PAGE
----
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Reunion Reflections - Class of 1976
By Robert A. Beltran, M.D., M.B.A., FACMQ - President - Latino Med Policy Institute

I wish to mischievously suggest that our Class of 1976 created and expresses the “maverick spirit” that is alive and well at the USC Keck School of Medicine. This spirit is the fuel for creativity and innovation that drives change in today’s world of medicine.

To Americans, imbued with the frontier spirit, a maverick is an admirable person, independent in thought and action. A masterless person: one person who is roving and causal. This is meant as a compliment.

This maverick voice is unconventional, off-the-wall serving as a source of fresh thinking and innovation. Our in-house individualism challenges the status quo from the first day we started medical school to the current medical practices we lead.

Today’s world of medicine may be ready for this type of “open source” creativity. Some may see this as a defiant act, a bold, idealistic, declaration of faith in the principles of individualism.

Tapping into this truly distinctive collective class mind-set gives our class a maverick mission statement: A class with a distinctive and disruptive sense of purpose that sets us apart from our rivals. As a class we will not seek nor accept the proposition that we are unable to make a positive difference for our patients in today’s and tomorrow’s world of medicine.

As graduation was soon approaching, we all had one last test to pass- “The Chiff Test.” Chiff stands for “clever, high-quality, innovative, friendly and fun.” I am happy to report that we all passed this test with flying colors as was demonstrated by the testimonies each of us gave during our reunion.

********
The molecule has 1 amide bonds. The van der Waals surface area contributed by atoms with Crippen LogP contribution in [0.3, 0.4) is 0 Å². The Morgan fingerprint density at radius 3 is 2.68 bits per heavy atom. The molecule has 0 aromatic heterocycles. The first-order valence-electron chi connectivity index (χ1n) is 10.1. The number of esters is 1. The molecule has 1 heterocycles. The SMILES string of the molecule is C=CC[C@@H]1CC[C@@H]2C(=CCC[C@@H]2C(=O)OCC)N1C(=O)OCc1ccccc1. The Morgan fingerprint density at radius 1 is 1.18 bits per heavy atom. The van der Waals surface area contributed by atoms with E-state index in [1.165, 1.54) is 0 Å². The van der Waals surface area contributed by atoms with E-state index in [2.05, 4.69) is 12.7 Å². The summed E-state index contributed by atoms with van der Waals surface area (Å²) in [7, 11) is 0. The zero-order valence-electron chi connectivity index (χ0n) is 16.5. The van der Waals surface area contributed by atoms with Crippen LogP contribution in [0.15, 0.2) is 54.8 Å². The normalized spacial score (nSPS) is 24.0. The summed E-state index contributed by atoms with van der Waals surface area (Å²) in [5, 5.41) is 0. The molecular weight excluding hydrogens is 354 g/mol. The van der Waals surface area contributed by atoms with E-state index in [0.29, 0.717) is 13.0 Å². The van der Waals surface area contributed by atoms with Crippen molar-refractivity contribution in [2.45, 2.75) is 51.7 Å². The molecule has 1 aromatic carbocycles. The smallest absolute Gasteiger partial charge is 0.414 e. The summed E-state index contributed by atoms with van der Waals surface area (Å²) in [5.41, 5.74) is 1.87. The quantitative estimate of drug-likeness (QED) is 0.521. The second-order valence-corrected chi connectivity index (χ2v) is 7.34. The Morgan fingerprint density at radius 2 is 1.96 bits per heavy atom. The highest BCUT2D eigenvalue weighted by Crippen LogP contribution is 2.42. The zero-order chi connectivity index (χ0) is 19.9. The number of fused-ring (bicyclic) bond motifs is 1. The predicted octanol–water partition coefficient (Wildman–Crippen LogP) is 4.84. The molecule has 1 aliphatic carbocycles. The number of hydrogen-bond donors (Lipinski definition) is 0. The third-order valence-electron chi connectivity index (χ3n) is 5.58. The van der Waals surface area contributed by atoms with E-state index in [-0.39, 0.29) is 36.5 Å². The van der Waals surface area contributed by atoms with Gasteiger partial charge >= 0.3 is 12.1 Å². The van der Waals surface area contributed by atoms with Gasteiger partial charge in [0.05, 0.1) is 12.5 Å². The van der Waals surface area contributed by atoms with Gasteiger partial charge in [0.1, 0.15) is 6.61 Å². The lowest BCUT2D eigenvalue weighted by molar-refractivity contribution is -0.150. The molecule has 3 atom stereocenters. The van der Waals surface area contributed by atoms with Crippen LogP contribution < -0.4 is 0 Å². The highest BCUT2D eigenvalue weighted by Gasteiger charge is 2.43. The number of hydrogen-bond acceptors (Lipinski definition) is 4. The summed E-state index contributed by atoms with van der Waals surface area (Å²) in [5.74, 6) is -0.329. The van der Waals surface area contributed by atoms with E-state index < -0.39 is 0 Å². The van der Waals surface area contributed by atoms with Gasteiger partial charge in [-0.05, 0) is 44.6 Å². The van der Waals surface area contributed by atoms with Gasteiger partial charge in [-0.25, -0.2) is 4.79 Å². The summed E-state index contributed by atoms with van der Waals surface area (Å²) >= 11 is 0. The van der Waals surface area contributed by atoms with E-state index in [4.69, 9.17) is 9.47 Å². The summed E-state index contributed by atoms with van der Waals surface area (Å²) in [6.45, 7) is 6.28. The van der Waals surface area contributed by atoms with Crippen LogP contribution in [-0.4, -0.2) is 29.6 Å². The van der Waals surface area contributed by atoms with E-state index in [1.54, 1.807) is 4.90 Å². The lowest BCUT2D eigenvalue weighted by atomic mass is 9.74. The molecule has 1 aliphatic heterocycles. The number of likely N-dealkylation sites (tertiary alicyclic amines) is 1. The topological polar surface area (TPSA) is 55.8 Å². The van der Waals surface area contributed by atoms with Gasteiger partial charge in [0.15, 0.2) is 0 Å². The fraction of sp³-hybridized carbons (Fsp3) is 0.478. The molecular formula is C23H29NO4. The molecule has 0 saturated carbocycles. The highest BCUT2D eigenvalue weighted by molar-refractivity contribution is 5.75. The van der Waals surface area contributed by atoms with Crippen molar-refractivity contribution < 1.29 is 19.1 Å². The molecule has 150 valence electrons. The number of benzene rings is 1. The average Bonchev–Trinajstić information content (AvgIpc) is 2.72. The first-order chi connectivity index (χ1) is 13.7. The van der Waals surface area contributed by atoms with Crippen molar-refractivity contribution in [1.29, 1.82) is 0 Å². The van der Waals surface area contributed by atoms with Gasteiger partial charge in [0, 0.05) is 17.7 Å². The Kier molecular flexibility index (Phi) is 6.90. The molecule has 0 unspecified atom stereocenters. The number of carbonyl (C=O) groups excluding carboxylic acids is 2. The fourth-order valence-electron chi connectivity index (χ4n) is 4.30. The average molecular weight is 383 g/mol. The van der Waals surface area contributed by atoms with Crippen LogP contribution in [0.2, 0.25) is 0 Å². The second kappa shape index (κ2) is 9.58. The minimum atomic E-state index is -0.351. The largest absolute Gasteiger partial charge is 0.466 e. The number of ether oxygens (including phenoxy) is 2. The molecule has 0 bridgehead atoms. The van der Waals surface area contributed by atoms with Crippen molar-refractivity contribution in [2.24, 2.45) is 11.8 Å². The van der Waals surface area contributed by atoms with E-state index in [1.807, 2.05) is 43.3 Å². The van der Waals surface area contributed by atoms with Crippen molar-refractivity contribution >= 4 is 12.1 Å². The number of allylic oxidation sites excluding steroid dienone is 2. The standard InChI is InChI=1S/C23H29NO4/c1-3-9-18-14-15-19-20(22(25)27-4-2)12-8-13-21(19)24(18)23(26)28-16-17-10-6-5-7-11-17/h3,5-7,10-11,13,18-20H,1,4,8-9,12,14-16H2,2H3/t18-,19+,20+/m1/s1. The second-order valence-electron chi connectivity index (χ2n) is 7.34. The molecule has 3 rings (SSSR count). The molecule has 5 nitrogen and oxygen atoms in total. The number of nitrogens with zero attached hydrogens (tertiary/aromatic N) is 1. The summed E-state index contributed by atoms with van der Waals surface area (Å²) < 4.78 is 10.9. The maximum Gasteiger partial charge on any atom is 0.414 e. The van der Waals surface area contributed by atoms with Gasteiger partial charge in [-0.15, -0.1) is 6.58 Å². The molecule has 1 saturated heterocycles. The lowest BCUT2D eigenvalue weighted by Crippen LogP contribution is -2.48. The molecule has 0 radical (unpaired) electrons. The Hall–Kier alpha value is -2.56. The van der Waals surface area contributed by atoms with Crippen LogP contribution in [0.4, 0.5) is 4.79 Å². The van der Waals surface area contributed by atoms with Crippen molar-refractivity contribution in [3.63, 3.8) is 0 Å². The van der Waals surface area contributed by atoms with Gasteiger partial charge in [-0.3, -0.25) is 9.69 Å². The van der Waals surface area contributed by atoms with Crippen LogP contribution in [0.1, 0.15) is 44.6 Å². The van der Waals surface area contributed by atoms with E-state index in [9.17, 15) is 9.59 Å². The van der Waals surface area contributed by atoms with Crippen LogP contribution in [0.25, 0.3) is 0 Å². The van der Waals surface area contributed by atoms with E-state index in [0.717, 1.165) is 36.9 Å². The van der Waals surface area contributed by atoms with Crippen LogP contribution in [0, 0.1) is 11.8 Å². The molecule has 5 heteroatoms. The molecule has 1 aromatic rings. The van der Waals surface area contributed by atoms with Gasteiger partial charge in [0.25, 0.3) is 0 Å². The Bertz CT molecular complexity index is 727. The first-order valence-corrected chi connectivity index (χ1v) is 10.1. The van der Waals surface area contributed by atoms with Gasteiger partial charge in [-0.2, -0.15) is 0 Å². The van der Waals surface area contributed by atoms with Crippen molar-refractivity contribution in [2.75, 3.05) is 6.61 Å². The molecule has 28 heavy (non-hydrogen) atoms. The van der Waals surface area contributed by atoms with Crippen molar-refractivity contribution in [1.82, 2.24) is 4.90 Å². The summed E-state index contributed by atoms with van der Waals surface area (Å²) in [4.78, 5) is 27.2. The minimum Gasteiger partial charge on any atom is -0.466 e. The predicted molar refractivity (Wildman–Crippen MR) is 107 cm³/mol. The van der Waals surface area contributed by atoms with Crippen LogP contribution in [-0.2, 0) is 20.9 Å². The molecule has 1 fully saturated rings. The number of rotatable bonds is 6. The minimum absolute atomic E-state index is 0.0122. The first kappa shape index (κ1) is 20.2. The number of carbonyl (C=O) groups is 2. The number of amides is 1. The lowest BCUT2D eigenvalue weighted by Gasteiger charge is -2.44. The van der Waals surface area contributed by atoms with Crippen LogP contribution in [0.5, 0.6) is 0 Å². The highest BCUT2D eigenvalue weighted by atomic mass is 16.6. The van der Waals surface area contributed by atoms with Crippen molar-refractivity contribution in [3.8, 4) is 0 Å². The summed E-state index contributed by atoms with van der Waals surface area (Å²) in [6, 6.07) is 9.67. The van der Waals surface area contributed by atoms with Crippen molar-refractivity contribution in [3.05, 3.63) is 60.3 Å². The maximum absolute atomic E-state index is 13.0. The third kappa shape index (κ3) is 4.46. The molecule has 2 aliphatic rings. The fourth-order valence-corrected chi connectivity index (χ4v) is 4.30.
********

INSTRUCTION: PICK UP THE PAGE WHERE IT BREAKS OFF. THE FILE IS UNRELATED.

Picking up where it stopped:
This spirit of maverick innovation demands an unusual kind of leadership, combining personal confidence with intellectual humility. No room for a “know-it-all” style of leadership. This means embracing diversity and imposing limits on ones ego. We continue to be insatiable learners.

Our experiences have developed many of us into highly effective leaders. Effective leaders are ones who learn the most by interacting with people whose interests, backgrounds and experience are the least like theirs.

Ask yourself: “Why would great people want to come to Keck? Is Keck set up to recognize great people when they see them?” Our answer that evening was a resounding and unanimous affirmation that the Keck School of Medicine is maverick friendly and allows great people to perform to their highest potential.

Since the Class of 1976 planted the seed of the maverick spirit, Keck has been cited for exploring ways of capturing and channeling creativity and innovation into mainstream medicine.

Our class has encouraged future medical students at Keck to create their own boundless enthusiasm for the maverick spirit. This maverick approach has worked well for the Class of 1976. I encourage you to consider making a year-end donation to your Class Year Scholarship fund to help future generations carry on this Maverick Spirit!

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